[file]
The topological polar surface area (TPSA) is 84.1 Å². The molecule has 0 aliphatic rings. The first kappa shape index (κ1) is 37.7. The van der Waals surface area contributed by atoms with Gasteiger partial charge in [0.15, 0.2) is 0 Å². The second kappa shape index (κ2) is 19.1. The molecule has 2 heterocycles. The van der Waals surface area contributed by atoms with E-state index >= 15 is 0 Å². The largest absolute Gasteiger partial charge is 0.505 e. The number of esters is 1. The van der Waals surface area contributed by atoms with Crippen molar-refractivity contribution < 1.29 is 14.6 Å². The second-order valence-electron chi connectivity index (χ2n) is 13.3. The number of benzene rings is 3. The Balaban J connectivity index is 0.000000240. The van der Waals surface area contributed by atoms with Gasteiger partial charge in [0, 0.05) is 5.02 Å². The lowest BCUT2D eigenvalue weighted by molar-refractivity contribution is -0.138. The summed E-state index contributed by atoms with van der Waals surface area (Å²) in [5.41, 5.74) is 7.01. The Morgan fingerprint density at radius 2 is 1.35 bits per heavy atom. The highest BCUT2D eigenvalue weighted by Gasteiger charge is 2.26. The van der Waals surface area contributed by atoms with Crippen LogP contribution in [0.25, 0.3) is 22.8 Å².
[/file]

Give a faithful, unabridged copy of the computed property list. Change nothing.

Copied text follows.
The topological polar surface area (TPSA) is 84.1 Å². The molecule has 0 aliphatic rings. The first kappa shape index (κ1) is 37.7. The van der Waals surface area contributed by atoms with Gasteiger partial charge in [0.15, 0.2) is 0 Å². The second kappa shape index (κ2) is 19.1. The molecule has 2 heterocycles. The van der Waals surface area contributed by atoms with E-state index >= 15 is 0 Å². The largest absolute Gasteiger partial charge is 0.505 e. The number of esters is 1. The van der Waals surface area contributed by atoms with Crippen molar-refractivity contribution < 1.29 is 14.6 Å². The second-order valence-electron chi connectivity index (χ2n) is 13.3. The number of benzene rings is 3. The Balaban J connectivity index is 0.000000240. The van der Waals surface area contributed by atoms with Gasteiger partial charge in [0, 0.05) is 5.02 Å². The lowest BCUT2D eigenvalue weighted by molar-refractivity contribution is -0.138. The summed E-state index contributed by atoms with van der Waals surface area (Å²) in [5.41, 5.74) is 7.01. The Morgan fingerprint density at radius 2 is 1.35 bits per heavy atom. The highest BCUT2D eigenvalue weighted by Gasteiger charge is 2.26. The van der Waals surface area contributed by atoms with Crippen LogP contribution in [0.25, 0.3) is 22.8 Å².